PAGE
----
Hey, we’re still around! Always around. Crash Command is back from the supremely-useful Unpub 9! Thanks to all of you who showed up and tried out the physical version of Crash Command!
A rework? Already? Why yes, such is the nature of balance. The Arkite Fusor placard and Green/Red Prima tokens were too confusing to most players, and belied Alchemist’s role as a easy-to-play support Strider. Instead of needing a unique placard for her mechanic, Alchemist now uses the Function as her Fusor instead.
Arkite Fusor (Reworked)
Whenever you run your Function, cards in each slot now effect targets on your front axis, with the leftmost slot being your own space, and the rightmost spot being the space that is 4 spaces away on your front axis. You may have duplicates in your Function, and multiple cards in the same slot, but only the topmost card in a slot is active. You may still only move or swap 1 card at a time.
This allows for the same decisions and overall gameplan like before (by stacking cards instead of Prima to build up the damage or healing in that slot), while keeping the actual gameplay simple. To reflect these changes, Alchemist’s cards have been simplified and now take advantage of the DUO System’s color coding to help players build their beam.
NEW MECH: ARTEMIS
After one and half years of service, it’s finally time to retire Viper. As interesting as he may have been with the Canister system, he always felt like the odd duck out. As a Strider, Viper loathed moving around due to needing his MP to load Canisters. As a long-range support mech, he was too straightforward in his game plan; players hardly ever moved him because staying put in one place was just too efficient. His support-damage canisters lacked agency as well, almost always being completely dependent on other mechs’ effects to be able to deal optimal damage, or wait for the Invaders to make a move. Something had to give.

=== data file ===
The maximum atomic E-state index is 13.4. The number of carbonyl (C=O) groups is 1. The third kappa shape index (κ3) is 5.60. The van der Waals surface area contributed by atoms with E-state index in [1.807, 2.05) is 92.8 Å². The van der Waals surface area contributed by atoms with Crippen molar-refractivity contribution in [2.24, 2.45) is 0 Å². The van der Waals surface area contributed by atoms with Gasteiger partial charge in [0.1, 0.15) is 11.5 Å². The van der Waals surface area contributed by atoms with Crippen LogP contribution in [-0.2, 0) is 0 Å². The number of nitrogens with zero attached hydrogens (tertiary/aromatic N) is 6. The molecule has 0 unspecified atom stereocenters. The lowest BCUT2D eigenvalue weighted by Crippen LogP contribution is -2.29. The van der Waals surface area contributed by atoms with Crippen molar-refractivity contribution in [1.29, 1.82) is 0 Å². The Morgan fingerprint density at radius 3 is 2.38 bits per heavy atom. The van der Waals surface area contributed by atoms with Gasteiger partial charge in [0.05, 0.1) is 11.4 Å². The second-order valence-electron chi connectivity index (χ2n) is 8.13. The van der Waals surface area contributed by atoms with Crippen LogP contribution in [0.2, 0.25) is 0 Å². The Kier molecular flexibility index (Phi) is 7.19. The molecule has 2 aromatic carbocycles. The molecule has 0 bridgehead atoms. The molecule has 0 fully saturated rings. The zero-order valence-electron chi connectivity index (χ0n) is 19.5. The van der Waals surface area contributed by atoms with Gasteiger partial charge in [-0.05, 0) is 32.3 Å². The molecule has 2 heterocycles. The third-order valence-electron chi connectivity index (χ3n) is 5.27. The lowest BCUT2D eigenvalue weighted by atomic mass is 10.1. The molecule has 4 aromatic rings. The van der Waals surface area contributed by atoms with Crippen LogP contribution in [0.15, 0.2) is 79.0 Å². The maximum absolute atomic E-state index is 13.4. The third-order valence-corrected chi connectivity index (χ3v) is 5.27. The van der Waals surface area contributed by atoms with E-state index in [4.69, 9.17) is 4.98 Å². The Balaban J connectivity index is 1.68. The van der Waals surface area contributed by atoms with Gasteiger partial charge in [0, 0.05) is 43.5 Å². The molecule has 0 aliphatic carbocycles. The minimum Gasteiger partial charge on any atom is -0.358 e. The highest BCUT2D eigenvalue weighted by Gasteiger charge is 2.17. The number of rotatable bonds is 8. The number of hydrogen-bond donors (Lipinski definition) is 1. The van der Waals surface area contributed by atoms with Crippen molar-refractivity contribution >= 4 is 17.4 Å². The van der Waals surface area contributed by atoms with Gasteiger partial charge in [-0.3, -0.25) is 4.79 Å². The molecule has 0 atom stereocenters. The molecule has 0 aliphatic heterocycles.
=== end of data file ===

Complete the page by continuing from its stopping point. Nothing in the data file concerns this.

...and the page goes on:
Replacing Viper as the premiere long-range mech is Artemis. Using the array of Reflectors, Artemis can curve shots around obstacles and around enemies. The farther the shot travels, and the more Reflectors it passes through, the more damage it deals.
Passive: Curving Shot
At the start of the game, place 1 Reflector in front, facing East. Reflectors are not targets, and as an repeatable action, may spend your MP to move. If a Rebound enters an empty space with a Reflector, it changes its facing to match the Reflector. Rebounds deal 1 damage for every 4 spaces it has moved, plus 1 damage for every Reflector it passes through.
Artemis looks to capitalize on the following key traits:
Blizzard has always had the best and worst perceptions about him. He has clear strengths in his ability to slow down the Invaders and debuff them with Cryos-related effects. Blizzard was also showing his age as his cards and buildup usually take 2-3 turns, which is an astonishing one-third (!) of the entire game now, making his payoff much smaller and more arduous compared to the other support and tank mechs.
To help with this, Blizzard’s Cryos requirement on certain cards have been adjusted to allow for more choices on how he wants to commit to crowd control.
Freeze Field now only prevents adjacent targets from moving and rotating, but can affect targets up to 2 spaces away with more Utility points. Freeze Field now only requires 1 or more Cryos token on the target for its effect.
Chilling Grasp still reduces damage dealt by Invader targets, but now requires 2 or more Cryos tokens on the target for its effect.
Protective Coating still reduces damage taken by Player targets, but now requires 3 or more tokens on the target for its effect.
With the increased pace of the game, All cards with Utility DUO bonuses now need less Utility DUO points than before,making stockpiling Cyros a potentially viable strategy. In addition, Blizzard’s PSD command cards have all been reworked, giving him better choices on whether to gain or spend Cryos tokens.
These changes look to improve upon Blizzard’s key traits: